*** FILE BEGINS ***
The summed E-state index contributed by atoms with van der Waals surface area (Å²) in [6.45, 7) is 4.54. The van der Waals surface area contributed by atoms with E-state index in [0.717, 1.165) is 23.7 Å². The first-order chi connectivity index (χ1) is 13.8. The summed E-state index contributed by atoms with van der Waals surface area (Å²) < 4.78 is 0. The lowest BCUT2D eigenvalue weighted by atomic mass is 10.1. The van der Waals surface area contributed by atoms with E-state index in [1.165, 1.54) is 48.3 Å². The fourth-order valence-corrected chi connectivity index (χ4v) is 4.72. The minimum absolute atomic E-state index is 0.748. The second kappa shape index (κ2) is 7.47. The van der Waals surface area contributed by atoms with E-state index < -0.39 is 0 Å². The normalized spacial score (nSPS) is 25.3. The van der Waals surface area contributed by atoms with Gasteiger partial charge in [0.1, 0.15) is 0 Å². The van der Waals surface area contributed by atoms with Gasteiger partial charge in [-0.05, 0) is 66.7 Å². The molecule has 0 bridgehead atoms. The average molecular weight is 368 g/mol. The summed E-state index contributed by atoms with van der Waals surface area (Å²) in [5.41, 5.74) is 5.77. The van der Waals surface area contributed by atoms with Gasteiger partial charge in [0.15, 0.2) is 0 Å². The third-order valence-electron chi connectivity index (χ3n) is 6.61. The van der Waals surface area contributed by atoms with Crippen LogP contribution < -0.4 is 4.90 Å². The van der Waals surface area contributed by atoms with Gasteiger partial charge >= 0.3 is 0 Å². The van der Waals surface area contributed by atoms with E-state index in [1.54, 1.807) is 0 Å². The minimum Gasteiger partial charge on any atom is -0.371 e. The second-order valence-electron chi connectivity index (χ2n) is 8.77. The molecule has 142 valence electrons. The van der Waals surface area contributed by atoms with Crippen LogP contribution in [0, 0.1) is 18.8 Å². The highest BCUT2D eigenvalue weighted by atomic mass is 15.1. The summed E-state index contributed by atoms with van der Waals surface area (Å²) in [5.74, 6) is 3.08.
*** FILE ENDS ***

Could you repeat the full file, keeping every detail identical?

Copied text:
The summed E-state index contributed by atoms with van der Waals surface area (Å²) in [6.45, 7) is 4.54. The van der Waals surface area contributed by atoms with E-state index in [0.717, 1.165) is 23.7 Å². The first-order chi connectivity index (χ1) is 13.8. The summed E-state index contributed by atoms with van der Waals surface area (Å²) < 4.78 is 0. The lowest BCUT2D eigenvalue weighted by atomic mass is 10.1. The van der Waals surface area contributed by atoms with E-state index in [1.165, 1.54) is 48.3 Å². The fourth-order valence-corrected chi connectivity index (χ4v) is 4.72. The minimum absolute atomic E-state index is 0.748. The second kappa shape index (κ2) is 7.47. The van der Waals surface area contributed by atoms with E-state index < -0.39 is 0 Å². The normalized spacial score (nSPS) is 25.3. The van der Waals surface area contributed by atoms with Gasteiger partial charge in [0.1, 0.15) is 0 Å². The van der Waals surface area contributed by atoms with Gasteiger partial charge in [-0.05, 0) is 66.7 Å². The molecule has 0 bridgehead atoms. The average molecular weight is 368 g/mol. The summed E-state index contributed by atoms with van der Waals surface area (Å²) in [5.41, 5.74) is 5.77. The van der Waals surface area contributed by atoms with Gasteiger partial charge in [0.15, 0.2) is 0 Å². The third-order valence-electron chi connectivity index (χ3n) is 6.61. The van der Waals surface area contributed by atoms with Crippen LogP contribution < -0.4 is 4.90 Å². The van der Waals surface area contributed by atoms with Gasteiger partial charge >= 0.3 is 0 Å². The van der Waals surface area contributed by atoms with E-state index in [1.54, 1.807) is 0 Å². The minimum Gasteiger partial charge on any atom is -0.371 e. The second-order valence-electron chi connectivity index (χ2n) is 8.77. The molecule has 142 valence electrons. The van der Waals surface area contributed by atoms with Crippen LogP contribution in [0, 0.1) is 18.8 Å². The highest BCUT2D eigenvalue weighted by atomic mass is 15.1. The summed E-state index contributed by atoms with van der Waals surface area (Å²) in [5.74, 6) is 3.08.